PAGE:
3 secrets your parents don't know about your social media use

3 secrets your parents don't know about your social media use

What secrets teens wish their parents about their online use, and several things they'd like their parents to do

When teens were asked recently if they believe their parents know about what they do or say online (or even what social media apps and sites they use), more than a quarter of them agreed that they did. 

But it seems they’re likely giving their parents a bit too much credit.

According to a report by The Washington Post, when parents were asked if they had ever used Snapchat, Musical.ly or Tbh, few - if any - even knew what these apps were. 

So what are some of the secrets that teens - in the US, at least - keep from their parents?


3 things teens wish their parents would do when it comes to social media


You have more than one device in hand 

  • Access to smartphones and other smart gadgets has shifted communication for your generation of teens. One teenager who was surveyed said, "when you take away one device at night, you might not realise how many devices we still have with us."
     
  • Teens feel that the fear of missing out (FOMO) can create an overwhelming desire to be connected. According to 2015 Pew Research, 94 per cent of teens go online daily - which isn’t surprising at all - and 24 per cent feel as though they are online constantly.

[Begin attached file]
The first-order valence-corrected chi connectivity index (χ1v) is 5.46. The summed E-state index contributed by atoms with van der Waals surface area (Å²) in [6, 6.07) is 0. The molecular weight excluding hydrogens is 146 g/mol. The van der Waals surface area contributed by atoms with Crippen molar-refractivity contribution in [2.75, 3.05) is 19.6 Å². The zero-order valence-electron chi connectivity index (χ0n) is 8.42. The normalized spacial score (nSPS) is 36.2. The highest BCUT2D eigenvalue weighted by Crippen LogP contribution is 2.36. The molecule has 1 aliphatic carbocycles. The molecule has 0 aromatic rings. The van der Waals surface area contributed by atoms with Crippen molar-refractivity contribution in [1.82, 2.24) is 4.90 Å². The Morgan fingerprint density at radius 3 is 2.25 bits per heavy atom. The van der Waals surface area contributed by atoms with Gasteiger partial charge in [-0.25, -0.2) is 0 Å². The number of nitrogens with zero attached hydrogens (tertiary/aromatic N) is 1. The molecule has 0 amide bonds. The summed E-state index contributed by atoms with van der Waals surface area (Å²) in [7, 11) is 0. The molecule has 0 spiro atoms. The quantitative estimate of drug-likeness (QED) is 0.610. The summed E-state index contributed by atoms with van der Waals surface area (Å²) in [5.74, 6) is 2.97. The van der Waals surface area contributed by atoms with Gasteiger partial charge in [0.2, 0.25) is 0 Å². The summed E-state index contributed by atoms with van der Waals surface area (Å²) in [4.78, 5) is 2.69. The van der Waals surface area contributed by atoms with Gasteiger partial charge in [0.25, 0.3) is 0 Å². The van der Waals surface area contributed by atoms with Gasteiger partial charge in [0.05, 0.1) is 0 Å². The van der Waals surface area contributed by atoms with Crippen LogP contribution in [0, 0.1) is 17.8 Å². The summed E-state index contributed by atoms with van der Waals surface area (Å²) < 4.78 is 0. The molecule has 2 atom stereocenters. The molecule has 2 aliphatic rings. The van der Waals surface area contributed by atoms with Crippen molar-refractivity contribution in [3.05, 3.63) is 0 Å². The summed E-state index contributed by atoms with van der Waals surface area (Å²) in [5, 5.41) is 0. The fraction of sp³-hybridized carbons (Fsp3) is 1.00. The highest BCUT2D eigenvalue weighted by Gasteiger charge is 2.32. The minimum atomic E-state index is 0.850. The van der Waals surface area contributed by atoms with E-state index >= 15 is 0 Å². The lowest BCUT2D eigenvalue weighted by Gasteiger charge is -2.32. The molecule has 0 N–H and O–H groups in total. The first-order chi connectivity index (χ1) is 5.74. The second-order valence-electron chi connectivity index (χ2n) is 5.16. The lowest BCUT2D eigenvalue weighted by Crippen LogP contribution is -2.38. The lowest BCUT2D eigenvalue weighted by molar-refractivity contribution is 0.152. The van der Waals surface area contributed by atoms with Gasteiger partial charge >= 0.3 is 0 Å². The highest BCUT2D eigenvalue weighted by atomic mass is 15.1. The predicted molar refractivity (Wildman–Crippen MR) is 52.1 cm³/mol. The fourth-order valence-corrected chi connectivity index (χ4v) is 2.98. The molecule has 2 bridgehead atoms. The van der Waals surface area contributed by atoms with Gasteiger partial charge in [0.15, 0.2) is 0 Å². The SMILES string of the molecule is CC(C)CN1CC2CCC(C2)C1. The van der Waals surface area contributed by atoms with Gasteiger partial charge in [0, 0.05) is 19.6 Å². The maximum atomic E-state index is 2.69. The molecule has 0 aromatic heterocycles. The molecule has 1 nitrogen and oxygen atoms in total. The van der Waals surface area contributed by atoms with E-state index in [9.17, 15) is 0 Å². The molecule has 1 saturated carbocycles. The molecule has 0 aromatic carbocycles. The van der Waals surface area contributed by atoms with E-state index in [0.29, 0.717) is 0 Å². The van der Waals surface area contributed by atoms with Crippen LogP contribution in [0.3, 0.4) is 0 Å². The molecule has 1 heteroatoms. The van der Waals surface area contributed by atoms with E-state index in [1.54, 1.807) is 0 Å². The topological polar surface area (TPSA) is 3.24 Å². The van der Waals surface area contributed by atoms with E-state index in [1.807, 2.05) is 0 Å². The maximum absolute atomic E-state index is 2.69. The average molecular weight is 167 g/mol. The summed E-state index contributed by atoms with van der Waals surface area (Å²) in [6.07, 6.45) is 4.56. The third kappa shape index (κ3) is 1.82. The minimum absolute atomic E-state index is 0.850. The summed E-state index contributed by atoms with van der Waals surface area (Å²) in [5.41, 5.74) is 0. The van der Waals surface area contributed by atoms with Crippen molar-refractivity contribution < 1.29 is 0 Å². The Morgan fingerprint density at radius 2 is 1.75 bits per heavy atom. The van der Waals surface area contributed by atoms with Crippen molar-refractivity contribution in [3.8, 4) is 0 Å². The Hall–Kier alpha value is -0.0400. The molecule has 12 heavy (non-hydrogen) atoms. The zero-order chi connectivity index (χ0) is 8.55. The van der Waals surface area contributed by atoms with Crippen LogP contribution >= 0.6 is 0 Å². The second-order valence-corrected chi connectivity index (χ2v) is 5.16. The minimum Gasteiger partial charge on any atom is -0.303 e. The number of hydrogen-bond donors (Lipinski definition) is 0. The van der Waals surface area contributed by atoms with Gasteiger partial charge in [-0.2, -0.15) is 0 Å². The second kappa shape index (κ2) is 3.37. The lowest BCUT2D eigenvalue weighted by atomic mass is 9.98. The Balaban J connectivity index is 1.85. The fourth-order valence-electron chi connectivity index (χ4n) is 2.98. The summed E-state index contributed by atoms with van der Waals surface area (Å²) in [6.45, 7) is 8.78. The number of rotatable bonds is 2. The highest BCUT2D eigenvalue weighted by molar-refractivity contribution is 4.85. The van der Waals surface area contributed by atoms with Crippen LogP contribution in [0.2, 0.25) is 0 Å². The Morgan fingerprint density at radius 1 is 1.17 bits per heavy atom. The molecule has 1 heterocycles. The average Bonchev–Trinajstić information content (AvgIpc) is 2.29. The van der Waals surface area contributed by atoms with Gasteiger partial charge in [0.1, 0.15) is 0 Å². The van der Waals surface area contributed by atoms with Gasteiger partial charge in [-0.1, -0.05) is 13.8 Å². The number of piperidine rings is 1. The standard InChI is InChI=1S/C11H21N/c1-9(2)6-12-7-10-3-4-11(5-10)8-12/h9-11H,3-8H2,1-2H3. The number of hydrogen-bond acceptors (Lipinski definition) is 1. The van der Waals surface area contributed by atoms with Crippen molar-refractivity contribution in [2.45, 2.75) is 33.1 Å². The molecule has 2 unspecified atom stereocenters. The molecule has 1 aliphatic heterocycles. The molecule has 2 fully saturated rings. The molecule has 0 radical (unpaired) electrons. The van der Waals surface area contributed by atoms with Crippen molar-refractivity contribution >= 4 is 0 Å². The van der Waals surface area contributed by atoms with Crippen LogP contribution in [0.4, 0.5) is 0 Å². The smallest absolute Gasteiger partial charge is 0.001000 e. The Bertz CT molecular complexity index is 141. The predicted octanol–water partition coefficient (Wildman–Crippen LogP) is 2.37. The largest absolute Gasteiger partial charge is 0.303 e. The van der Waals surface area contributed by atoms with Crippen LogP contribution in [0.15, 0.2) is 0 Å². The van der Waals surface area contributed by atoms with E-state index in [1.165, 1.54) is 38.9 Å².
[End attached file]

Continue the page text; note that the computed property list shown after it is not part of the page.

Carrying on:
Find out which social media apps other teenagers in Hong Kong can't live without


You often post under a pseudonym 

  • For some teens, a finsta (“fake” Instagram) or a rinsta (“real” Instagram) might be where they feel they can share their raw, authentic feelings. “Many of us have a fake Instagram account," said one teenager.

  • In cases where parents have full control of and access to their child’s online interactions, children still might be hiding some of their online activities from their parents. 


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We voice our opinons on social media 

  • Teens want their opinions to be heard, declaring, “if we are passionate or angry about something, we take it to social media."
     
  • Many tweens and teens find their online communities engaging, interactive and responsive. For example, a message or Snapchat sent to a friend can result in an instant reply, and something posted to a group chat or online profile can create the opportunity for community-level conversation and engagement.
     
  • Responses from friends and followers make kids feel heard and listened to, which is often important for those who simply want acknowledgment and validation.

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